Listening is one of the most important things we do as human beings and projects a well-developed Executive Presence. It demonstrates respect to others, it enables us to understand the other people’s wants and needs, and it can inform and improve our responses. All of us yearn to be heard and acknowledged by others. The challenge is that we think we’re listening to each other, but we’re not. We’re usually just formatting our responses. As Stephen Covey says, we need to “seek first to understand, then to be understood.” Here are three strategies that can help:
1. Lower the “cone of silence”
Our world is filled with distractions, both external and internal. What pulls your focus away from the other person and their message? If you’re old enough to remember the ‘60’s TV show, “Get Smart”, you’ll remember the “cone of silence”. The cone would descend over two people who needed to privately discuss top-secret information. I know, the cone never worked and actually prevented them from hearing each other, but you get the point. When someone is talking to you, try lowering your own cone of silence to block out everything going on around you.
Distractions generally fall into one of these four categories:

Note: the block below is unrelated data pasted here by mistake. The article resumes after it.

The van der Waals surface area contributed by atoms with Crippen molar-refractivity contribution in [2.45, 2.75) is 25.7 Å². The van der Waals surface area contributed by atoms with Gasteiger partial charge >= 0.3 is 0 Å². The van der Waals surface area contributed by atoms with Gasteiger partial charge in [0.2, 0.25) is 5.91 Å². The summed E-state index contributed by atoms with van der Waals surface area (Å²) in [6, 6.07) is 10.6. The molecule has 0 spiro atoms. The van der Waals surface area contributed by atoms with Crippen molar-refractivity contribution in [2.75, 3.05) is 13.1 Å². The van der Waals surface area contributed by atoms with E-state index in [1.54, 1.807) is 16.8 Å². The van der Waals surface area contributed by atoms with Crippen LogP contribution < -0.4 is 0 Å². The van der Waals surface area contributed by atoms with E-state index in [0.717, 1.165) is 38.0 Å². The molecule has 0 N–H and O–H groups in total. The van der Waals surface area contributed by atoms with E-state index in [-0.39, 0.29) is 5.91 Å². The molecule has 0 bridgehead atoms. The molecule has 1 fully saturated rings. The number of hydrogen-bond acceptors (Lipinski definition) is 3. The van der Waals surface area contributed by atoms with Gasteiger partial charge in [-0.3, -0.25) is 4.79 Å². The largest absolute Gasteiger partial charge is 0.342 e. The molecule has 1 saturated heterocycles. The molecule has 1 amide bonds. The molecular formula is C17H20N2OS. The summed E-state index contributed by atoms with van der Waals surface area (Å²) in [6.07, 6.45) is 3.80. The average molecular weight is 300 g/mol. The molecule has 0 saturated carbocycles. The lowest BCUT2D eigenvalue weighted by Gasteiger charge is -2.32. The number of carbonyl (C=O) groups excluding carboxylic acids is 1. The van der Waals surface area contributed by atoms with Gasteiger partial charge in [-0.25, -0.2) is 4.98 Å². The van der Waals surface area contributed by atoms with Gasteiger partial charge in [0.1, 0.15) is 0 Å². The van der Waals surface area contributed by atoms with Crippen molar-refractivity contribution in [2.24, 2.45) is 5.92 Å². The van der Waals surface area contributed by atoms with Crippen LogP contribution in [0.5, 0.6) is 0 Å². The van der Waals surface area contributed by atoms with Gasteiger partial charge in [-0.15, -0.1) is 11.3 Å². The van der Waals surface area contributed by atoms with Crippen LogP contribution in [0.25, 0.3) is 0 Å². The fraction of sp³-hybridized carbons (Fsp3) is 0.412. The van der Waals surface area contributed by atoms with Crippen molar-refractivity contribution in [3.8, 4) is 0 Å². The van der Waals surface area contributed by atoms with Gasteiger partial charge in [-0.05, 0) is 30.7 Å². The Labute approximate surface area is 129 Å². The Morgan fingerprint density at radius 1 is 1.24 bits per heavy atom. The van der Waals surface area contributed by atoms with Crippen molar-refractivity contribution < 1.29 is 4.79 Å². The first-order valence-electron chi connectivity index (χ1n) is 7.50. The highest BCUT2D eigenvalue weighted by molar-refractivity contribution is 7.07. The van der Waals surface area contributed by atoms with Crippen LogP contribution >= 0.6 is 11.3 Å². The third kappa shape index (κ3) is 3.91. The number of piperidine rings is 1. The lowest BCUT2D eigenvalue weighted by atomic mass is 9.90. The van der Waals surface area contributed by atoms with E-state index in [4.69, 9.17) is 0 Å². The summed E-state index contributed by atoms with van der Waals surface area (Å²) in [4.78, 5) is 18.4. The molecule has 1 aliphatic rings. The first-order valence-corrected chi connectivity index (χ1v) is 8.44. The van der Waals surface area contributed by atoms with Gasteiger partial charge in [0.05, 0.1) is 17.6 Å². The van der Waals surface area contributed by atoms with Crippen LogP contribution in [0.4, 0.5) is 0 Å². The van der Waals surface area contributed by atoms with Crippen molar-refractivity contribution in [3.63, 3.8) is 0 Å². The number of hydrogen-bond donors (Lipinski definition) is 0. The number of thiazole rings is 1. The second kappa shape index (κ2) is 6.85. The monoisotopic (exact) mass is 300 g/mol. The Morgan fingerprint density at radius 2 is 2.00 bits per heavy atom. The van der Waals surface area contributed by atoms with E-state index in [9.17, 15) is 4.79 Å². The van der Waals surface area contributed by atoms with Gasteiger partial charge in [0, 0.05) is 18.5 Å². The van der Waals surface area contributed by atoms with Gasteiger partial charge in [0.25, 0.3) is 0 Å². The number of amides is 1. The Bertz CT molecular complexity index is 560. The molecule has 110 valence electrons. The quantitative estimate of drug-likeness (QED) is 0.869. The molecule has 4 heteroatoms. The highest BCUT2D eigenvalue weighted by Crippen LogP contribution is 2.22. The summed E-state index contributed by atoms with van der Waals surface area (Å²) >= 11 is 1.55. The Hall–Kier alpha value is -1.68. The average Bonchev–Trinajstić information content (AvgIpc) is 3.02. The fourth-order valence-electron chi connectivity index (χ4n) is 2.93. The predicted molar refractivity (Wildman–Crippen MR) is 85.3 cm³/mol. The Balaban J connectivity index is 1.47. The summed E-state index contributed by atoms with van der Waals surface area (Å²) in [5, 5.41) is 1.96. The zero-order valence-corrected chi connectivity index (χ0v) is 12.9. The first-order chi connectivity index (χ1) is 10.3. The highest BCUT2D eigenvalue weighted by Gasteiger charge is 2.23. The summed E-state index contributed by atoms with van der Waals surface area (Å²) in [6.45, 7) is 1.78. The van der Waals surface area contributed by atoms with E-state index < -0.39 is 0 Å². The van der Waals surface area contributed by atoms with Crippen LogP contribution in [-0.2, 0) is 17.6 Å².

• Your physical comfort – you’re hungry, thirsty, cold, hot, or tired.
• Your psychological barriers – you’re bored or daydreaming, or their topic triggers thoughts of your own past experiences.
• The speaker’s style – they have a monotone voice or accent you don’t understand, or their personal grooming presents a challenge (bad breath, body odor, etc.)
• External interruptions – phone calls or notifications, outside noise or activity, visitors.
Listening takes energy and focus. You must first decide to listen, then work to eliminate all distractions. Stop multitasking, maintain eye contact (where the eyes go the ears will follow) and lower that cone!
2. Clean out your filters
Every message we hear is run through our personal filters, which can include our opinions of the person or issue, our past experiences, prejudices about the idea, and personal agendas. They’re stored in our subconscious and prevent us from being truly present. These biases can distort the message and even trigger our emotions. Develop an awareness of your filters and don’t let them get in the way of true understanding.